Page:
Quiet Title Actions: Clearing Clouds on Land Ownership


In the realm of real estate, a quiet title action is a powerful legal remedy that serves to eliminate any doubts or disputes surrounding the ownership of a property, ensuring that the title to land remains clear and marketable. This article will explore the diverse circumstances wherein a quiet title action may be required, the different forms of quiet title actions available under Georgia law, as well as the procedural and substantive distinctions between them.

When Do You Need a Quiet Title Action?

Clouds on the title to real property can arise from various sources, potentially hindering the sale or transfer of the property. One such cloud is created by the right of redemption following a property’s sale at a tax auction. According to Georgia law, after a property has been auctioned by the sheriff’s office and deeded to a buyer, the previous owner has a twelve-month redemption period to pay a redemption price determined by statute. Failure to redeem the property within this timeframe requires the purchaser to take affirmative action to bar the right of redemption, notifying the previous owner and granting them an additional 45 days to settle the redemption price. Even after the right of redemption has been legally barred, further action, such as a quiet title action, is necessary to obtain title insurance for the property.

Another increasingly common scenario involves the theft of real property through the execution and recording of forged deeds. These fraudulent acts create a cloud on the title that must be addressed through the quiet title process.

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In situations involving “heir property,” which refers to land that has been passed down through generations without a formal title conveyance, a quiet title action is also necessary. Many parcels of land in Georgia have remained in the same family for generations, with the property still registered under the name of a long-deceased ancestor. To sell the property, it becomes necessary to initiate a quiet title action to establish undisputed ownership.

Quiet title actions are also a recourse when addressing boundary disputes, encroachments, and trespass situations.

Choosing the Appropriate Form of Action

Georgia law offers two forms of quiet title actions: conventional and statutory. A conventional quiet title action targets specific instruments in the chain of title and involves specific defendants who may have a claim or interest in the property based on those deeds. This form of action is commonly employed to clear title to properties purchased at tax sales or to cancel forged deeds.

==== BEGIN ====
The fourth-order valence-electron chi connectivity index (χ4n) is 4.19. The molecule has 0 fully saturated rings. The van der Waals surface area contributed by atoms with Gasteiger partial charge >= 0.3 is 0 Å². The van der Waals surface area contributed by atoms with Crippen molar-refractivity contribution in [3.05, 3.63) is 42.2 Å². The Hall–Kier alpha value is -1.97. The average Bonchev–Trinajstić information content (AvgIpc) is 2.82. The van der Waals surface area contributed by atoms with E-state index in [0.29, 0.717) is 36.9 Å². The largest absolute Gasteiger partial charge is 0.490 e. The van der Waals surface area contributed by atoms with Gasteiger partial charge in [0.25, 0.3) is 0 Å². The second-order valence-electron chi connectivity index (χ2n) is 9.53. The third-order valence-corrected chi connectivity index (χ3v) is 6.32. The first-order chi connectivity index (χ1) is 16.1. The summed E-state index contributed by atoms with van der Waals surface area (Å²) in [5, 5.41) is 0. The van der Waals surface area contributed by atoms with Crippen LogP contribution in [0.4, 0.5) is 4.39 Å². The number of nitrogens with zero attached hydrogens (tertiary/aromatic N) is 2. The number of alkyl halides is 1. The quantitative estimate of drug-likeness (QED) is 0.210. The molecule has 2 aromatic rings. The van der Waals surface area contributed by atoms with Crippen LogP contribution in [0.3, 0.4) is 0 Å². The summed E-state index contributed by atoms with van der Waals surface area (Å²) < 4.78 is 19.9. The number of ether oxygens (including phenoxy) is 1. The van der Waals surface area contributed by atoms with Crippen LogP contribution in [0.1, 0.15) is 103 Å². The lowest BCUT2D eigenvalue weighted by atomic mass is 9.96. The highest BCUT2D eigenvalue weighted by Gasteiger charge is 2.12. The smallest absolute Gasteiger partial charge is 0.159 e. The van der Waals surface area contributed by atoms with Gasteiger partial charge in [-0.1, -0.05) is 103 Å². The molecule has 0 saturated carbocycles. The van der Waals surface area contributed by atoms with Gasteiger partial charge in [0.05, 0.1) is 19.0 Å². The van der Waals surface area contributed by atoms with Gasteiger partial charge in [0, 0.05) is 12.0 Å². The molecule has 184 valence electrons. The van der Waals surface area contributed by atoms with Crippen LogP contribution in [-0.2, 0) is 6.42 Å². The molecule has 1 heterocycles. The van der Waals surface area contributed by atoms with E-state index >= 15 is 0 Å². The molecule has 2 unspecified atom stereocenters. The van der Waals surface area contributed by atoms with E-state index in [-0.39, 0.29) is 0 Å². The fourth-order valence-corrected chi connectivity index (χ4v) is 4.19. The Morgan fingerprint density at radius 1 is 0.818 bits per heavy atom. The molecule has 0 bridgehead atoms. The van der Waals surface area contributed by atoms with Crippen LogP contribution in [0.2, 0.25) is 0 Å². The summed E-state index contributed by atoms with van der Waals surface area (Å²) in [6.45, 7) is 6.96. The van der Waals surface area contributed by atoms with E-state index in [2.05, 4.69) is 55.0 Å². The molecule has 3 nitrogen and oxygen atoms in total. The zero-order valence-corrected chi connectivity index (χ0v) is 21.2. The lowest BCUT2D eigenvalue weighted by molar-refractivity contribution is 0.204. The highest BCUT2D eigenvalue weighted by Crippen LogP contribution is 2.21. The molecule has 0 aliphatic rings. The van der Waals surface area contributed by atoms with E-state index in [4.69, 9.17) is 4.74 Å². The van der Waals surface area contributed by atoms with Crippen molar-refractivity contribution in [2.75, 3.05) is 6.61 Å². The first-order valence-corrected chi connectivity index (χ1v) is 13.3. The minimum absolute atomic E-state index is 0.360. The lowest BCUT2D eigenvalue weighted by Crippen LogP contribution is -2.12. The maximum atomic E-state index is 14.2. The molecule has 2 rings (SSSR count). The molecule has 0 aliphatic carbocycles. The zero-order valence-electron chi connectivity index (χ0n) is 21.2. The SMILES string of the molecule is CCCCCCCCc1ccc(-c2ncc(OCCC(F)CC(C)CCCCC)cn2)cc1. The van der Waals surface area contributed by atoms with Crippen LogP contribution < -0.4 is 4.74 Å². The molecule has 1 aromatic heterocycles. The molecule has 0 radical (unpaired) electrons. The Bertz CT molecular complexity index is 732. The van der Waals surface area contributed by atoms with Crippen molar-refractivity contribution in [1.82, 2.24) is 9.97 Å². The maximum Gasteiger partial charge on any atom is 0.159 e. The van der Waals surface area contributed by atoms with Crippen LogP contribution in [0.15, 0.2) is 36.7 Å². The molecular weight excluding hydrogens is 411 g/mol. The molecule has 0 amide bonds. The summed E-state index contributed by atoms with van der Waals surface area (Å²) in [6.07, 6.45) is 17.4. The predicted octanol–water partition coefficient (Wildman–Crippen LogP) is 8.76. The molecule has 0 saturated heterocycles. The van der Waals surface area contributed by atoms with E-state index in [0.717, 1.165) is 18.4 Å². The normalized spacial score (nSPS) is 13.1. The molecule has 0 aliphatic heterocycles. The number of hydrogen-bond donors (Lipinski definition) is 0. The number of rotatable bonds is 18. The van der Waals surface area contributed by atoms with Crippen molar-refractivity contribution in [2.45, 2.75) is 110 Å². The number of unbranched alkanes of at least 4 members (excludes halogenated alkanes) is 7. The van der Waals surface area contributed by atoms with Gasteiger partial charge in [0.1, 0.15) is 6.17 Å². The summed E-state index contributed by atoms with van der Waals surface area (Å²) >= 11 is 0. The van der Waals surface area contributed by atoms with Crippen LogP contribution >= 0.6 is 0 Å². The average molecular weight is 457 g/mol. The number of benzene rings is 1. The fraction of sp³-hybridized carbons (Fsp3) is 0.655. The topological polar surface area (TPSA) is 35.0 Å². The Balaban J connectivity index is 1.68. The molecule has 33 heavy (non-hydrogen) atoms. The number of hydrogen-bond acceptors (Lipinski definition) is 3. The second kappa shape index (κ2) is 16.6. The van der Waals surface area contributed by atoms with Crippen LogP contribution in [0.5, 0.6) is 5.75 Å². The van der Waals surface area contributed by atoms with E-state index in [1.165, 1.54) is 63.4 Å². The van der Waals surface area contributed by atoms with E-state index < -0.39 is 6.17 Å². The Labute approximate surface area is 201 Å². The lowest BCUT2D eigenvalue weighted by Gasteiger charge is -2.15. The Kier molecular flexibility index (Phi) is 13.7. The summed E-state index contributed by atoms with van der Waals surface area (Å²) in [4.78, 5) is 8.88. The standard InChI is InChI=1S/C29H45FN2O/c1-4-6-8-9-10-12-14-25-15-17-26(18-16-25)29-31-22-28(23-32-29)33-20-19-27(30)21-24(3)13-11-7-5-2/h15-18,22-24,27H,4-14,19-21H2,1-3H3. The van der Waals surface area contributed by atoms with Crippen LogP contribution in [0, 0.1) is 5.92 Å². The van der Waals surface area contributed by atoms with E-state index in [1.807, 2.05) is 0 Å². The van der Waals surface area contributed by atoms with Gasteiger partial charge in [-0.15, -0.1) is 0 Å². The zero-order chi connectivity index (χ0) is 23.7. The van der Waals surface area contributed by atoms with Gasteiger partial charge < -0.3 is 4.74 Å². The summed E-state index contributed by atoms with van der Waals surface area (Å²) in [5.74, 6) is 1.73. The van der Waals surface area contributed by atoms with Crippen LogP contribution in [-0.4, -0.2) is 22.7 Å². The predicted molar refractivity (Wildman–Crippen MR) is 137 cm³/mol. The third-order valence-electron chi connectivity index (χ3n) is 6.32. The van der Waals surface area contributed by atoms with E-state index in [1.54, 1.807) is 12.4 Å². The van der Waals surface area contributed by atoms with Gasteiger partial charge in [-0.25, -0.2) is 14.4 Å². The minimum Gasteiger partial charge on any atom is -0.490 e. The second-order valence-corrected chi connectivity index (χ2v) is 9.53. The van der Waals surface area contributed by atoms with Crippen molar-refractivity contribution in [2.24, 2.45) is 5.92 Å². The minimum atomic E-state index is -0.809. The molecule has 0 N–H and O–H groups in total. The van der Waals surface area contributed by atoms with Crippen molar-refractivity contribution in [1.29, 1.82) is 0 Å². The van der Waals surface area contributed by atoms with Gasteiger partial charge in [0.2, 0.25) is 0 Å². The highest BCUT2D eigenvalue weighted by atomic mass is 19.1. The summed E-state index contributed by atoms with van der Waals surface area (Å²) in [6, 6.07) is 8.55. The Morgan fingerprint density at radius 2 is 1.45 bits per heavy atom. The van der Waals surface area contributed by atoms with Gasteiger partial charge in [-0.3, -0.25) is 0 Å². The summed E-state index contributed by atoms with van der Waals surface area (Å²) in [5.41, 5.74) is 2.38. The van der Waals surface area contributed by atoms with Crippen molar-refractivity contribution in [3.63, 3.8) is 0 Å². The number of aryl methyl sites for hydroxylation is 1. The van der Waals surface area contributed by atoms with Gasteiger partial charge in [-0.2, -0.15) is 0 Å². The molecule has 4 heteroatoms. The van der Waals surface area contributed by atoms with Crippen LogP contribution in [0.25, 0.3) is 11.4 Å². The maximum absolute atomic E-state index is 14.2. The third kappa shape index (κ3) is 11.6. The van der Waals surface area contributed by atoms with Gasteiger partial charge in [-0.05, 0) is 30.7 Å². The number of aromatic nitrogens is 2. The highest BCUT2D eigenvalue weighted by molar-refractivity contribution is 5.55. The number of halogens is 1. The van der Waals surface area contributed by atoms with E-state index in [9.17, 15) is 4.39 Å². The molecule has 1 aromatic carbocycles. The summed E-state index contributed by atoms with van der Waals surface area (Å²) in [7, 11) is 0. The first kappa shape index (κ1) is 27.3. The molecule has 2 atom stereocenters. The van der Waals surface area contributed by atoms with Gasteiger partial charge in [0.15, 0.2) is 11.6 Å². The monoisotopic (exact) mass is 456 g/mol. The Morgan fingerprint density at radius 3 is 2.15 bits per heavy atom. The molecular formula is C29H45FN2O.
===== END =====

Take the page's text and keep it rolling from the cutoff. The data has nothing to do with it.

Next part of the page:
On the other hand, a statutory quiet title action, as per O.C.G.A. ยง 23-3-60, is necessary when there are unknown claimants, such as in cases involving heir property, or when there are clouded titles related to ownership issues, such as boundary line disputes or encroachments.

Jurisdiction, Venue, and Procedure

The jurisdiction for quiet title actions lies with the Superior Courts of Georgia. While both conventional and statutory actions must be filed in the Superior Court, there are differences in venue requirements. A conventional quiet title action, being an equity case, must be filed in the county of residence of one of the named defendants. Meanwhile, a statutory quiet title action is an in rem proceeding against the land itself and needs to be filed in the superior court of the county where the land is situated.

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The procedural paths for conventional and statutory quiet title actions also diverge. In a conventional quiet title action, defendants are served, and the case proceeds through discovery before eventually reaching the judge for a final hearing. Jury trials are not available in conventional quiet title cases.

Statutory quiet title actions, however, follow a more intricate procedure. After the appointment of a Special Master, the Master assumes control over the case, determining who should receive notice, including adjacent landowners and all adverse claimants. Known claimants are personally served, while service to “unknown claimants” is achieved through publication. The master has complete jurisdiction over the case, examining the validity and nature of the petitioner’s title and addressing any specific clouds on the title. Upon the completion of the Special Master’s report or a jury verdict, the court issues a decree that is recorded in the county’s real property records, binding the affected land and conclusively settling all claims.


When clouds hover over the title to real estate, a quiet title action serves as a crucial tool to eliminate doubt and ensure the land’s marketability. Whether it’s addressing issues surrounding tax sales, forged deeds, heir property, or resolving boundary disputes, encroachments, and trespass matters, a quiet title action can help property owners navigate the complex legal terrain and secure their ownership rights. By understanding the circumstances that necessitate a quiet title action, the available forms of action under Georgia law, and the corresponding procedures, individuals can confidently resolve title-related challenges and protect their property rights.

Land Ownership

About Burke Johnson

Burke Johnson has an extensive background in litigation, having tried approximately 100 cases to verdict in Georgia courts. As a mediator, Burke utilizes his trial experience and insights gained from interacting with numerous jurors to identify critical issues in cases and facilitate settlement discussions. He is also fluent in Spanish, facilitating the mediation process with non-English speaking Hispanic parties.

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